Sky watchers will want to look up at the sky this week to see debris from the tail of Comet Halley lighting up the night sky. The meteor shower resulting from the debris is called Eta Aquarid meteor shower. Rain meteors known for their high speed. They travel at about 148,000 mph when they enter Earth’s atmosphere.
The high speed of meteors means that they often leave “trains” in motion, which can last from several seconds to minutes behind them in the atmosphere. The trains are made of glowing fragments left behind on the wake of the meteor. Eta Aquarid normally produces about 30 meteors per hour at its peak.
Interestingly, the debris left by Comet Halley interacts with Earth’s atmosphere each year, while the comet itself rarely appears in Earth’s sky. The debris left behind happens because each time the comet returns to the internal solar system, the nucleus spills a layer of ice and rock into space.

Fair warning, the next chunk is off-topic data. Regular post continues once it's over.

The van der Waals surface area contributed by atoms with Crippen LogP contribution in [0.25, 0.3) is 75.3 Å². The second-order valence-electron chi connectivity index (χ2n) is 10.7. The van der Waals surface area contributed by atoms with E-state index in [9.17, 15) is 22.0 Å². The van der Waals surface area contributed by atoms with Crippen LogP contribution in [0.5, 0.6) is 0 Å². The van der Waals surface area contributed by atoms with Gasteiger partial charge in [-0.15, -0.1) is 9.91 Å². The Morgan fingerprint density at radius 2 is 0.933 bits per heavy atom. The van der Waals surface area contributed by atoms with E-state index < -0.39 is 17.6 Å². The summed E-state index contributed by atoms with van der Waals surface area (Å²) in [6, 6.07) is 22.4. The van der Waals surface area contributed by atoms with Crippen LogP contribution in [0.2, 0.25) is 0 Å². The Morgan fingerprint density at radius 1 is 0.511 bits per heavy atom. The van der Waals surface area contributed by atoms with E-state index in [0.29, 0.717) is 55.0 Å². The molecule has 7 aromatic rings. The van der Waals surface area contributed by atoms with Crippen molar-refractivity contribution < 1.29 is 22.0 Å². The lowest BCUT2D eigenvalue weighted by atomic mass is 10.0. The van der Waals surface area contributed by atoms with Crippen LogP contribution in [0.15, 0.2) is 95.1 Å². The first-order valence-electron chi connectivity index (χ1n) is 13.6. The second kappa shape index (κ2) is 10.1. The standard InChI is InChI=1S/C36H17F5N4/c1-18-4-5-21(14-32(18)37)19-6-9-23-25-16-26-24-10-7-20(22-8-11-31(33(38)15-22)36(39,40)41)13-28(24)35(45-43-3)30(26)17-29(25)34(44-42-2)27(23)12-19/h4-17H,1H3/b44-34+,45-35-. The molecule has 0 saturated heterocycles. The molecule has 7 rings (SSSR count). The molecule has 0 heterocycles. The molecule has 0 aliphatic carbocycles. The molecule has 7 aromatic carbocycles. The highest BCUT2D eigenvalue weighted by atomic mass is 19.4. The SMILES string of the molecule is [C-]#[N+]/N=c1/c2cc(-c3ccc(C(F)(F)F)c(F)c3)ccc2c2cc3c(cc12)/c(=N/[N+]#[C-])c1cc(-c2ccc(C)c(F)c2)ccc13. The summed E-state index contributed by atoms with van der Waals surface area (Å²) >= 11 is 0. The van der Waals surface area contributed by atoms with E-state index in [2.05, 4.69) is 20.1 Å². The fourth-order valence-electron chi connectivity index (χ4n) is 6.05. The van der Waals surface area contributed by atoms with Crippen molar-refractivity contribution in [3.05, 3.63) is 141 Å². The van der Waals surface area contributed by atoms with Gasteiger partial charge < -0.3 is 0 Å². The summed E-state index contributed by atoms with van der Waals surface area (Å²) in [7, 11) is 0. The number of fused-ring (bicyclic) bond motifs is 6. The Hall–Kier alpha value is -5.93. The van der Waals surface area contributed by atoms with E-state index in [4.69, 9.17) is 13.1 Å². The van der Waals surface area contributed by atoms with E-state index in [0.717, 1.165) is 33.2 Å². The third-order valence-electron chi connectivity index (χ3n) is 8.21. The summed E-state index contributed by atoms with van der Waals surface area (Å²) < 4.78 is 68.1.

The debris that is spilled turns into the Eta Aquarid meteor shower in May and the Orionids in October. The next time Halley’s comet will pass into the inner solar system will happen in 2061. The last time it passed through the inner solar system was in 1986. The best view of Eta Aquarid meteor shower will happen before dawn on Wednesday, 5 of May.
The meteor shower starts on May 4 and can last until May 6. In both the northern and southern hemispheres, the best time to see meteor showers is before dawn. The southern hemisphere has a better chance of seeing meteors than the northern hemisphere. As with any view of the sky, the best place to see it will be in an area without light pollution.